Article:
Saturday, December 20, 2014
Res Judicata (2014 caselaw snips)
Res judicata (14th Court of Appeals Houston)
A party claiming the affirmative defense of res judicata must prove (1) a prior final determination on the merits by a court of competent jurisdiction; (2) identity of parties or those in privity with them; and (3) a second action based on the same claims as were or could have been raised in the first action. Travelers Ins. Co. v. Joachim, 315 S.W.3d 860, 862 (Tex. 2010); McNeil Interests, Inc. v. Quisenberry, 407 S.W.3d 381, 387 (Tex. App.-Houston [14th Dist.] 2013, no pet.).
SOURCE: HOUSTON COURT OF APPEALS - 14-13-00113-CV - 7/15/2014
Res Judicata Doctrine (First Court of Appeals 2014)
The doctrine of res judicata bars parties from collaterally attacking a prior final judgment. Matthews Constr. Co. v. Rosen, 796 S.W.2d 692, 694 (Tex. 1990). A party seeking dismissal of a suit based on res judicata must prove (1) the existence of a prior final judgment on the merits by a court of competent jurisdiction, (2) identity of parties or those in privity with them, and (3) a subsequent action based on the same claims that were or could have been raised in the prior action. Travelers Ins. Co. v. Joachim, 315 S.W.3d 860, 862 (Tex. 2010); Houtex Ready Mix Concrete & Materials v. Eagle Constr. & Envtl. Servs., L.P., 226 S.W.3d 514, 519 (Tex. App.-Houston [1st Dist.] 2006, no pet.). "[A] judgment is final for the purposes of issue and claim preclusion `despite the taking of an appeal unless what is called an appeal actually consists of a trial de novo.'" Scurlock Oil Co. v. Smithwick, 724 S.W.2d 1, 6 (Tex. 1986) (op. on reh'g) (quoting RESTATEMENT (SECOND) OF JUDGMENTS § 13 cmt. f (1982)).
Res judicata applies to persons in privity with a party to the prior judgment—that is, a person who is so connected with a party to the prior judgment that the party represented the same legal right. See Benson v. Wanda Petroleum Co., 468 S.W.2d 361, 363 (Tex. 1971). For purposes of res judicata, this identity of interest exists when: (1) the person can control an action even if he is not a party to it; (2) the party to the prior action represented the person's interests; or (3) the person is a successor-in-interest to the party in the prior action. Amstadt v. U.S. Brass Corp., 919 S.W.2d 644, 653 (Tex. 1996). To determine whether res judicata bars a subsequent suit, we examine the circumstances of each case to identify any interests the parties may share. See Getty Oil Co. v. Ins. Co. of N. Am., 845 S.W.2d 794, 800-01 (Tex. 1992).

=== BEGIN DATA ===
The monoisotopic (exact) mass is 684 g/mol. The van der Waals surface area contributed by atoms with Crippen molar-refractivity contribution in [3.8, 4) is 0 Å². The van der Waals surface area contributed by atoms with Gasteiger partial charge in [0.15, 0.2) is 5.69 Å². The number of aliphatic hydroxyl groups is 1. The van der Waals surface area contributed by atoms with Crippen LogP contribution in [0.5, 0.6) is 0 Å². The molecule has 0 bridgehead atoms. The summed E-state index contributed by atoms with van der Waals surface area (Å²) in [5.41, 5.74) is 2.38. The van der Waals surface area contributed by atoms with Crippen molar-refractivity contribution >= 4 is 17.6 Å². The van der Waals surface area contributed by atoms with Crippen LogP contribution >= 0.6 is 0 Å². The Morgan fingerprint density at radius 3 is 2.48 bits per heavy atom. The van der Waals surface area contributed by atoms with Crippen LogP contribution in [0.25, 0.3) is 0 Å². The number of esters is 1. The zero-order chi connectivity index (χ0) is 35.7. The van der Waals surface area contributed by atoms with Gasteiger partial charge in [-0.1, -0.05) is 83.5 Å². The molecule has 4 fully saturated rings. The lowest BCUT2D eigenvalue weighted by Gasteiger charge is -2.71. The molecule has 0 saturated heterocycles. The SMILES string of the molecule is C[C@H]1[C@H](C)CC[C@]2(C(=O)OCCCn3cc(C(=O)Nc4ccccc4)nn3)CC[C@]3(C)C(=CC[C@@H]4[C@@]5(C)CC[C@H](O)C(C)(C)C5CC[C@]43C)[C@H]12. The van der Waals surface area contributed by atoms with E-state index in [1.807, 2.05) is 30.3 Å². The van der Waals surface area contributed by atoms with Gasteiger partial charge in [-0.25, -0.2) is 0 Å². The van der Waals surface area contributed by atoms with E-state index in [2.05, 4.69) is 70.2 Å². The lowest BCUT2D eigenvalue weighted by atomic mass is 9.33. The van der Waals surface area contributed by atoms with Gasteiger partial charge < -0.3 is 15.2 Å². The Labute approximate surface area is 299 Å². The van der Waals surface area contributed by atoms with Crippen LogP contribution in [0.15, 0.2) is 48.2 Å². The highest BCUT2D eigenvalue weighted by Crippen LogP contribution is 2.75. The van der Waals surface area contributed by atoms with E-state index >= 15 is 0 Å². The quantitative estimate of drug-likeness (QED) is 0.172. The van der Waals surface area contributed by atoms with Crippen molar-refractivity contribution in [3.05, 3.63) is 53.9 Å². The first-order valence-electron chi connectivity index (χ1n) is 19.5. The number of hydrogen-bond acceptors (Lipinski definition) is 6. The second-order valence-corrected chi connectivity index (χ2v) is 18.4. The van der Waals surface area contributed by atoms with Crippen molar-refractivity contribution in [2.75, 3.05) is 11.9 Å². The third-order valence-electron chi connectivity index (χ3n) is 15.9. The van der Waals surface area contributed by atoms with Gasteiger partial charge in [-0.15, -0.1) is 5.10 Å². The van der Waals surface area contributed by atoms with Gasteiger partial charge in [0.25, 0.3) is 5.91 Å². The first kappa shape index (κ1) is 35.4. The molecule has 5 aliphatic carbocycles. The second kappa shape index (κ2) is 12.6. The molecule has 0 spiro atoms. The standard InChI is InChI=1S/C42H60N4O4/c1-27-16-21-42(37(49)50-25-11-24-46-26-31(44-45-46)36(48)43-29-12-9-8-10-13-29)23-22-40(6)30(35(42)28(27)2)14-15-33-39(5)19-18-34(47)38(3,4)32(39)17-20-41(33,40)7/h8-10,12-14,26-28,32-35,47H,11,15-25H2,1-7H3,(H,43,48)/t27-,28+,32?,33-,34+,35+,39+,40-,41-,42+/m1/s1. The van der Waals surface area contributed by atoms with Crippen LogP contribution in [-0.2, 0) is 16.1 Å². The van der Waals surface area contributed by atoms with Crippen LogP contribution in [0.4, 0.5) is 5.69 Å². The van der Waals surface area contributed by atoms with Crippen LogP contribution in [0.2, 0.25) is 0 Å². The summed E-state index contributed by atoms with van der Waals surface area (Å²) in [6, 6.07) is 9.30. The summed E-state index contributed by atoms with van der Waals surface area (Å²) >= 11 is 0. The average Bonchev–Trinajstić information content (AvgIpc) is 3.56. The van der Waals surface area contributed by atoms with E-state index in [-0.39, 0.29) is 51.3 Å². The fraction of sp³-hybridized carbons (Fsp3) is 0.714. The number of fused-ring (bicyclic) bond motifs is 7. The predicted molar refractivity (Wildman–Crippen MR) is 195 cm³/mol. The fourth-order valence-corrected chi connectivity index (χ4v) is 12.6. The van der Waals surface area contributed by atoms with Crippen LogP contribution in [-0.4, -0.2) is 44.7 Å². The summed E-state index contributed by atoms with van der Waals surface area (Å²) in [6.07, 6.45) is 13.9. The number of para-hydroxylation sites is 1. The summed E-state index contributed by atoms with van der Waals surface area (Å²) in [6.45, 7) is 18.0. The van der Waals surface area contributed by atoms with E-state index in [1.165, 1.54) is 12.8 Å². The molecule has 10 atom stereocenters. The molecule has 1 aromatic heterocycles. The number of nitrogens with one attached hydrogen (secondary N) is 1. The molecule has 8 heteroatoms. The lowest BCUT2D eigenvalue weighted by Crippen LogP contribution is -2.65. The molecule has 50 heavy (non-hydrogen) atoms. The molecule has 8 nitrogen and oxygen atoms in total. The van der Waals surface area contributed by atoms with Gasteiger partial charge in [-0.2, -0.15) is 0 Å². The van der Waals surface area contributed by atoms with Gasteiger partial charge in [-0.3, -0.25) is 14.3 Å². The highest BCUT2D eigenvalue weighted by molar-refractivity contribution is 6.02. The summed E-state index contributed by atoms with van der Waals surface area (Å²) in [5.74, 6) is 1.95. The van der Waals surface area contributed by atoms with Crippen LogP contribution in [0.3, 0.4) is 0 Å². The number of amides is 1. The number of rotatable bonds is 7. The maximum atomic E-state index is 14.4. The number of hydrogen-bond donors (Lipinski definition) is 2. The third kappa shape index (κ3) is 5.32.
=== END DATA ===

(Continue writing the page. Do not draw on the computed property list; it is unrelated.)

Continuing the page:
SOURCE: FIRST COURT OF APPEALS IN HOUSTON -
Res Judicata (Corpus Christi Court of Appeals)
Res judicata prevents the relitigation of a claim or cause of action that has been finally adjudicated, as well as matters that, with the use of diligence, should have been litigated in the prior suit. Barr v. Resolution Trust Corp. ex rel. Sunbelt Fed. Sav., 837 S.W.2d 627, 628 (Tex. 1992). To be entitled to res judicata, the moving party must establish: (1) a prior final judgment on the merits was rendered by a court of competent jurisdiction; (2) the parties are identical or in privity; (3) the pending action is based on the same claims that were raised or could have been raised in the previous action. Id.
SOURCE: CORPUS CHRISTI COURT OF APPEALS- 13-12-00452-CV 5/29/2014